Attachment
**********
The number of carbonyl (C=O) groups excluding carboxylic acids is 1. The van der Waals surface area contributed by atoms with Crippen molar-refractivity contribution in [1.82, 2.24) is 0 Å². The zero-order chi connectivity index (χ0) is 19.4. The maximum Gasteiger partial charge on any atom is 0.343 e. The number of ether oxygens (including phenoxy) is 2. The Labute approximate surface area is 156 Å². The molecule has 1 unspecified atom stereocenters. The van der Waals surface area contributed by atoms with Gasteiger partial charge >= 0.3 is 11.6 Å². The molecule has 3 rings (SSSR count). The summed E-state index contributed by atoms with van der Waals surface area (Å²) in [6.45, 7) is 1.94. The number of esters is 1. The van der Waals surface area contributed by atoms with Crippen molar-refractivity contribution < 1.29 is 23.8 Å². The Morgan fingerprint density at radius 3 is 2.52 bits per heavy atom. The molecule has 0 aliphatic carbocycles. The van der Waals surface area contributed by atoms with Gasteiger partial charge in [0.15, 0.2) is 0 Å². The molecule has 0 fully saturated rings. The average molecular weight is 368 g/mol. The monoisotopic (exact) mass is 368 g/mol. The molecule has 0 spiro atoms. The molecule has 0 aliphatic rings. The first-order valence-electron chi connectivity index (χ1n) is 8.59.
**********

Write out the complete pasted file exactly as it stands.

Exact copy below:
The number of carbonyl (C=O) groups excluding carboxylic acids is 1. The van der Waals surface area contributed by atoms with Crippen molar-refractivity contribution in [1.82, 2.24) is 0 Å². The zero-order chi connectivity index (χ0) is 19.4. The maximum Gasteiger partial charge on any atom is 0.343 e. The number of ether oxygens (including phenoxy) is 2. The Labute approximate surface area is 156 Å². The molecule has 1 unspecified atom stereocenters. The van der Waals surface area contributed by atoms with Gasteiger partial charge >= 0.3 is 11.6 Å². The molecule has 3 rings (SSSR count). The summed E-state index contributed by atoms with van der Waals surface area (Å²) in [6.45, 7) is 1.94. The number of esters is 1. The van der Waals surface area contributed by atoms with Crippen molar-refractivity contribution < 1.29 is 23.8 Å². The Morgan fingerprint density at radius 3 is 2.52 bits per heavy atom. The molecule has 0 aliphatic carbocycles. The van der Waals surface area contributed by atoms with Gasteiger partial charge in [0.15, 0.2) is 0 Å². The molecule has 0 fully saturated rings. The average molecular weight is 368 g/mol. The monoisotopic (exact) mass is 368 g/mol. The molecule has 0 spiro atoms. The molecule has 0 aliphatic rings. The first-order valence-electron chi connectivity index (χ1n) is 8.59.